This work mainly focus on solving the channel access challenges in enterprise networks. Although current Wifi Distributed Channel Access (DCF) is simple and robust, it suffers from the hidden terminal problem as well as efficiency issues. Other work in the literature tried to solve such issues but unfortunately they have major problems such as inefficiency, being not robust or being unable to leverage the channel to its maximum. Therefor, the authors developed DOMINO as a centralized channel access mechanism. DOMINO is able to detect the hidden terminals and avoid the hidden terminal problem efficiently. In addition, DOMINO achieve relatively high throughput while avoiding high accurate time synchronization. To achieve this, DOMINO used relative scheduling approach to avoid requiring high accurate clock synchronization. The authors implemented their scheme on USRPs in order to evaluate its performance. In addition, we made further evaluation using simulation.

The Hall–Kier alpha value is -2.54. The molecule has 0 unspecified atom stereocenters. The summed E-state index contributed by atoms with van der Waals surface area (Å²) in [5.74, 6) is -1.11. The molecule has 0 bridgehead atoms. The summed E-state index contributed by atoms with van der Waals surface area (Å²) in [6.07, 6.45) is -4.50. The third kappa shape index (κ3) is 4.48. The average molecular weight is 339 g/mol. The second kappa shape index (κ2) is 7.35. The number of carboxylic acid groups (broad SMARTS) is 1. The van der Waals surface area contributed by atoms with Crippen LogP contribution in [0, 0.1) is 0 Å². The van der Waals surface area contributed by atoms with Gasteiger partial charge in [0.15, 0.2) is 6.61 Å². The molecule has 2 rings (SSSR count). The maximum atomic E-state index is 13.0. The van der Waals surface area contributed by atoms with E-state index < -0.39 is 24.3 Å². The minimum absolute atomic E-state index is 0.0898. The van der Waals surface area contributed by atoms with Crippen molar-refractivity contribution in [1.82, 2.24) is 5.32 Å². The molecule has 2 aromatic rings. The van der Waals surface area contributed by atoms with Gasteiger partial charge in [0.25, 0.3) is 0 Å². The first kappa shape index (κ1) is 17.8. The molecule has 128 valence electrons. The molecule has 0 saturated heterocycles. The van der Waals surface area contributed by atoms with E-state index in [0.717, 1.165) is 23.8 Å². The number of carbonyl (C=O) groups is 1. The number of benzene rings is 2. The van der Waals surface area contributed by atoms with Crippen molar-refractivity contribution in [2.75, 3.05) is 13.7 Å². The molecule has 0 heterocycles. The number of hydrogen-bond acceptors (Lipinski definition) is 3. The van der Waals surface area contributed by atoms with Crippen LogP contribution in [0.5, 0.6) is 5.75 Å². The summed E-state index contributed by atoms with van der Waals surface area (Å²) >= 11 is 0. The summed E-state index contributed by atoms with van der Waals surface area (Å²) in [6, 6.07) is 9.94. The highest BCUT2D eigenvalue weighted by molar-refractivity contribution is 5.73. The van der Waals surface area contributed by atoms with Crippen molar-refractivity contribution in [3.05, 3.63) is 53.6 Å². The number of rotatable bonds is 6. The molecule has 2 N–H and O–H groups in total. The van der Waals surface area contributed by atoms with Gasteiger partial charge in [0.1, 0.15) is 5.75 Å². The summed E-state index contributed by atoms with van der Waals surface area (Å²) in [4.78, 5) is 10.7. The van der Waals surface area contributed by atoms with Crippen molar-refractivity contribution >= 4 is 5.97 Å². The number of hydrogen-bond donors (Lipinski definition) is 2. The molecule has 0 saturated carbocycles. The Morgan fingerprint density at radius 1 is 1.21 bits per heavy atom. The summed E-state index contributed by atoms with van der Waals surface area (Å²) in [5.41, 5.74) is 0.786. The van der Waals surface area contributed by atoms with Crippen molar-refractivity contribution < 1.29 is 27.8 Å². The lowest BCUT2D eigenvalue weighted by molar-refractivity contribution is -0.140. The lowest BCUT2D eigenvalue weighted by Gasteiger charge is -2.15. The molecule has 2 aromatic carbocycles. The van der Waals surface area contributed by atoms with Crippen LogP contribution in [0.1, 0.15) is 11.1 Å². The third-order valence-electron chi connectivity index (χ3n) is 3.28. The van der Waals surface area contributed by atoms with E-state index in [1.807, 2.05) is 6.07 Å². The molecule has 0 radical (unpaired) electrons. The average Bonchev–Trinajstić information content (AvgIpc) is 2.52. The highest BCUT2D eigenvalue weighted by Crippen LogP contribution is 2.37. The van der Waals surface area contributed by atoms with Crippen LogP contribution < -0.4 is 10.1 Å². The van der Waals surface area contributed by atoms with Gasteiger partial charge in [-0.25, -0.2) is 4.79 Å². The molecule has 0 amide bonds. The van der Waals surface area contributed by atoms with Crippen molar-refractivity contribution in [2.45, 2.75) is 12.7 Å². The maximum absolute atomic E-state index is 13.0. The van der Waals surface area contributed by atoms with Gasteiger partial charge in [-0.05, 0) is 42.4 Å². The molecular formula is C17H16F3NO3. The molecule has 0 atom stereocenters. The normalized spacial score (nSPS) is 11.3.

Q: Is this is Wireless g or n compatible ?
A: Wireless g

Q: What is the overhead of relative scheduling ?
A: Sending the signature at the end of the transmission

Is There a Case for Mobile Phone Content Pre-staging

Presenter: Alessandro Finamore
Authors: Alessandro Finamore (Politecnico di Torino), Marco Mellia (Politecnico di Torino), Zafar Gilani (Universitat Politecnica de Catalunya), Kostantina Papagiannaki (Telefonica Research), Yan Grunenberger (Telefonica Research), Vijay Erramilli (Telefonica Research)

The authors propose a novel technique to implement content pre-staging (caching) in mobile network, specifically by pushing content on the user devices.
A new component is introduced: the content bundler. It is installed at the ISP side and it  classifies the traffic and identifies the most popular items to bundle the set of content that  will be pushed  to the mobile terminals.
They study a 1-day trace (HTTP log) of a big metropolitan city to evaluate the performance of the scheme. It turns out that popularity is a good trigger for  pre-staging.
Different strategies are proposed to bundle content. Among them, the popularity based one is the most practical, achieving 7% of saving in terms of volume of data transferred and tangible benefits for users too.

Q: It seams a macro network optimization, is this targeted for big events?
A: Yes, but not only. Imagining a big event I may say that if we push the bundler at the BST level we may achieve suboptimal performance

Q: It seams that  you determine the bundle on a 24h basis, what about doing it hour by hours?
A: This is exactly what we have done.